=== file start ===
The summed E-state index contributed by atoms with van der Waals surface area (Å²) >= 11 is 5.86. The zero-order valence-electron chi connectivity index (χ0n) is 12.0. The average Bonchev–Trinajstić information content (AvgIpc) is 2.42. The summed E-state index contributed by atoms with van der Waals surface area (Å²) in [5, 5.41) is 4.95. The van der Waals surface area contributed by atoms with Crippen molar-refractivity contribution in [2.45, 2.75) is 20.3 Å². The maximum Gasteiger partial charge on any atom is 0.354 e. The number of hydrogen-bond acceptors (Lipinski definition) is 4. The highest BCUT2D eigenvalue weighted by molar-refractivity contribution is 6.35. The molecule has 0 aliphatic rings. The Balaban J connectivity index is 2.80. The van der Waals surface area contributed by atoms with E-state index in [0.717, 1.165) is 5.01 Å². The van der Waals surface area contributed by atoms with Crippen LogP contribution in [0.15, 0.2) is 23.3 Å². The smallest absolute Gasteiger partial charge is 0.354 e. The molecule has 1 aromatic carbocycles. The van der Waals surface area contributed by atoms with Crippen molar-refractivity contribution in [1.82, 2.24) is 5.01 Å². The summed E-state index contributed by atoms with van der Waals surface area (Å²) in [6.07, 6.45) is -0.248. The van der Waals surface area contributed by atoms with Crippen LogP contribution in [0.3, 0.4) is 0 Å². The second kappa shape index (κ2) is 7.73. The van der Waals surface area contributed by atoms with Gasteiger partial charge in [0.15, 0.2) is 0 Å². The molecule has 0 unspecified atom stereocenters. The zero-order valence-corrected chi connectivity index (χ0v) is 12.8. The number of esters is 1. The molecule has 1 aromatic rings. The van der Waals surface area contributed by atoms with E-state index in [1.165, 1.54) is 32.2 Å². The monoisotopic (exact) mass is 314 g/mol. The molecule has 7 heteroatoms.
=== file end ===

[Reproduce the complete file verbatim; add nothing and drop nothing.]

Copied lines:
The summed E-state index contributed by atoms with van der Waals surface area (Å²) >= 11 is 5.86. The zero-order valence-electron chi connectivity index (χ0n) is 12.0. The average Bonchev–Trinajstić information content (AvgIpc) is 2.42. The summed E-state index contributed by atoms with van der Waals surface area (Å²) in [5, 5.41) is 4.95. The van der Waals surface area contributed by atoms with Crippen molar-refractivity contribution in [2.45, 2.75) is 20.3 Å². The maximum Gasteiger partial charge on any atom is 0.354 e. The number of hydrogen-bond acceptors (Lipinski definition) is 4. The highest BCUT2D eigenvalue weighted by molar-refractivity contribution is 6.35. The molecule has 0 aliphatic rings. The Balaban J connectivity index is 2.80. The van der Waals surface area contributed by atoms with E-state index in [0.717, 1.165) is 5.01 Å². The van der Waals surface area contributed by atoms with Crippen LogP contribution in [0.15, 0.2) is 23.3 Å². The smallest absolute Gasteiger partial charge is 0.354 e. The molecule has 1 aromatic carbocycles. The van der Waals surface area contributed by atoms with Crippen molar-refractivity contribution in [1.82, 2.24) is 5.01 Å². The summed E-state index contributed by atoms with van der Waals surface area (Å²) in [6.07, 6.45) is -0.248. The van der Waals surface area contributed by atoms with Crippen LogP contribution in [0.3, 0.4) is 0 Å². The second kappa shape index (κ2) is 7.73. The van der Waals surface area contributed by atoms with Gasteiger partial charge in [0.15, 0.2) is 0 Å². The molecule has 0 unspecified atom stereocenters. The zero-order valence-corrected chi connectivity index (χ0v) is 12.8. The number of esters is 1. The molecule has 1 aromatic rings. The van der Waals surface area contributed by atoms with E-state index in [1.165, 1.54) is 32.2 Å². The monoisotopic (exact) mass is 314 g/mol. The molecule has 7 heteroatoms.